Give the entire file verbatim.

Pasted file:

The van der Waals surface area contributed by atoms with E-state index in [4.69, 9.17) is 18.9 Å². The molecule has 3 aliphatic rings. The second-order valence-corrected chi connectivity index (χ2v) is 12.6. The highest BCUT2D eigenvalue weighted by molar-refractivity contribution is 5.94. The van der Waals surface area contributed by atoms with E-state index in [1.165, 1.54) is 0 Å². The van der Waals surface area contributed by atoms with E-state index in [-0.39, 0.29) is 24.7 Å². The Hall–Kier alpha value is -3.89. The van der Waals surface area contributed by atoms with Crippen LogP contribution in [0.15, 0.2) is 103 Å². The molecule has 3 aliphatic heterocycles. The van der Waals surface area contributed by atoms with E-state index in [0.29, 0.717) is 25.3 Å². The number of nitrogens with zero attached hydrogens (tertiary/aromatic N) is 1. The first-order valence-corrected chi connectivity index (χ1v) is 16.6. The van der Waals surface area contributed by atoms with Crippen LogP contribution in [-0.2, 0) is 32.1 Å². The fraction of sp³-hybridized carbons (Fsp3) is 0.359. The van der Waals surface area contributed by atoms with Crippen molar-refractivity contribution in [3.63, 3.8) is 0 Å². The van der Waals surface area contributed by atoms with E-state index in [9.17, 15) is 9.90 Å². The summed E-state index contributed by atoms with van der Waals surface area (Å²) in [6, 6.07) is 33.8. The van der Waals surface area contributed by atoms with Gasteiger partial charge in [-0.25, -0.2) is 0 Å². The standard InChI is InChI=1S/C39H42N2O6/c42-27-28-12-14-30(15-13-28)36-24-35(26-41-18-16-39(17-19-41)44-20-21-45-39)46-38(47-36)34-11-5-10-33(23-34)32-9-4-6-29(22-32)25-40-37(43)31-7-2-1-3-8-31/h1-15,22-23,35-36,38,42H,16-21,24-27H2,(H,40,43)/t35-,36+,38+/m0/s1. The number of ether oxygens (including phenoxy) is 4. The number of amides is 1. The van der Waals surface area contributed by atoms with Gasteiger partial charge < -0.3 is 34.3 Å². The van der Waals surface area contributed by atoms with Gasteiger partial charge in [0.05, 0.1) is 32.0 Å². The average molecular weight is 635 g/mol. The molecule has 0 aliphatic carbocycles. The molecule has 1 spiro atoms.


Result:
The van der Waals surface area contributed by atoms with E-state index in [4.69, 9.17) is 18.9 Å². The molecule has 3 aliphatic rings. The second-order valence-corrected chi connectivity index (χ2v) is 12.6. The highest BCUT2D eigenvalue weighted by molar-refractivity contribution is 5.94. The van der Waals surface area contributed by atoms with E-state index in [1.165, 1.54) is 0 Å². The van der Waals surface area contributed by atoms with E-state index in [-0.39, 0.29) is 24.7 Å². The Hall–Kier alpha value is -3.89. The van der Waals surface area contributed by atoms with Crippen LogP contribution in [0.15, 0.2) is 103 Å². The molecule has 3 aliphatic heterocycles. The van der Waals surface area contributed by atoms with E-state index in [0.29, 0.717) is 25.3 Å². The number of nitrogens with zero attached hydrogens (tertiary/aromatic N) is 1. The first-order valence-corrected chi connectivity index (χ1v) is 16.6. The van der Waals surface area contributed by atoms with Crippen LogP contribution in [-0.2, 0) is 32.1 Å². The fraction of sp³-hybridized carbons (Fsp3) is 0.359. The van der Waals surface area contributed by atoms with Crippen molar-refractivity contribution in [3.63, 3.8) is 0 Å². The van der Waals surface area contributed by atoms with E-state index in [9.17, 15) is 9.90 Å². The summed E-state index contributed by atoms with van der Waals surface area (Å²) in [6, 6.07) is 33.8. The van der Waals surface area contributed by atoms with Gasteiger partial charge in [-0.25, -0.2) is 0 Å². The standard InChI is InChI=1S/C39H42N2O6/c42-27-28-12-14-30(15-13-28)36-24-35(26-41-18-16-39(17-19-41)44-20-21-45-39)46-38(47-36)34-11-5-10-33(23-34)32-9-4-6-29(22-32)25-40-37(43)31-7-2-1-3-8-31/h1-15,22-23,35-36,38,42H,16-21,24-27H2,(H,40,43)/t35-,36+,38+/m0/s1. The number of ether oxygens (including phenoxy) is 4. The number of amides is 1. The van der Waals surface area contributed by atoms with Gasteiger partial charge < -0.3 is 34.3 Å². The van der Waals surface area contributed by atoms with Gasteiger partial charge in [0.05, 0.1) is 32.0 Å². The average molecular weight is 635 g/mol. The molecule has 0 aliphatic carbocycles. The molecule has 1 spiro atoms.